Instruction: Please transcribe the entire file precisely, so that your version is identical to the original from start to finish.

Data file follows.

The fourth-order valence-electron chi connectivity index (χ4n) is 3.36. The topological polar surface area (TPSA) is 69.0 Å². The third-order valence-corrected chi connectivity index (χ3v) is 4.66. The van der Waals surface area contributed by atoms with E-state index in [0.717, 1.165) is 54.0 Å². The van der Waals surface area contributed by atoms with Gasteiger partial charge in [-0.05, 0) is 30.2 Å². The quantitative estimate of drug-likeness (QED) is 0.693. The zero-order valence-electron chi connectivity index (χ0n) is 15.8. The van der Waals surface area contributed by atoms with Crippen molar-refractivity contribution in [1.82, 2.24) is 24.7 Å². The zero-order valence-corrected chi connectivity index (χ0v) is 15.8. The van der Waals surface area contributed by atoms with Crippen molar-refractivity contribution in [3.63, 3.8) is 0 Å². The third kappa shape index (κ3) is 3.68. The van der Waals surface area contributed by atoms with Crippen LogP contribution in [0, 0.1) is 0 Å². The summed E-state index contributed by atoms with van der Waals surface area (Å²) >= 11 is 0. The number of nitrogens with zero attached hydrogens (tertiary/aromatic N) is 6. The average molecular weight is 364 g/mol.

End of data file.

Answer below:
The fourth-order valence-electron chi connectivity index (χ4n) is 3.36. The topological polar surface area (TPSA) is 69.0 Å². The third-order valence-corrected chi connectivity index (χ3v) is 4.66. The van der Waals surface area contributed by atoms with E-state index in [0.717, 1.165) is 54.0 Å². The van der Waals surface area contributed by atoms with Gasteiger partial charge in [-0.05, 0) is 30.2 Å². The quantitative estimate of drug-likeness (QED) is 0.693. The zero-order valence-electron chi connectivity index (χ0n) is 15.8. The van der Waals surface area contributed by atoms with Crippen molar-refractivity contribution in [1.82, 2.24) is 24.7 Å². The zero-order valence-corrected chi connectivity index (χ0v) is 15.8. The van der Waals surface area contributed by atoms with Crippen molar-refractivity contribution in [3.63, 3.8) is 0 Å². The third kappa shape index (κ3) is 3.68. The van der Waals surface area contributed by atoms with Crippen LogP contribution in [0, 0.1) is 0 Å². The summed E-state index contributed by atoms with van der Waals surface area (Å²) >= 11 is 0. The number of nitrogens with zero attached hydrogens (tertiary/aromatic N) is 6. The average molecular weight is 364 g/mol.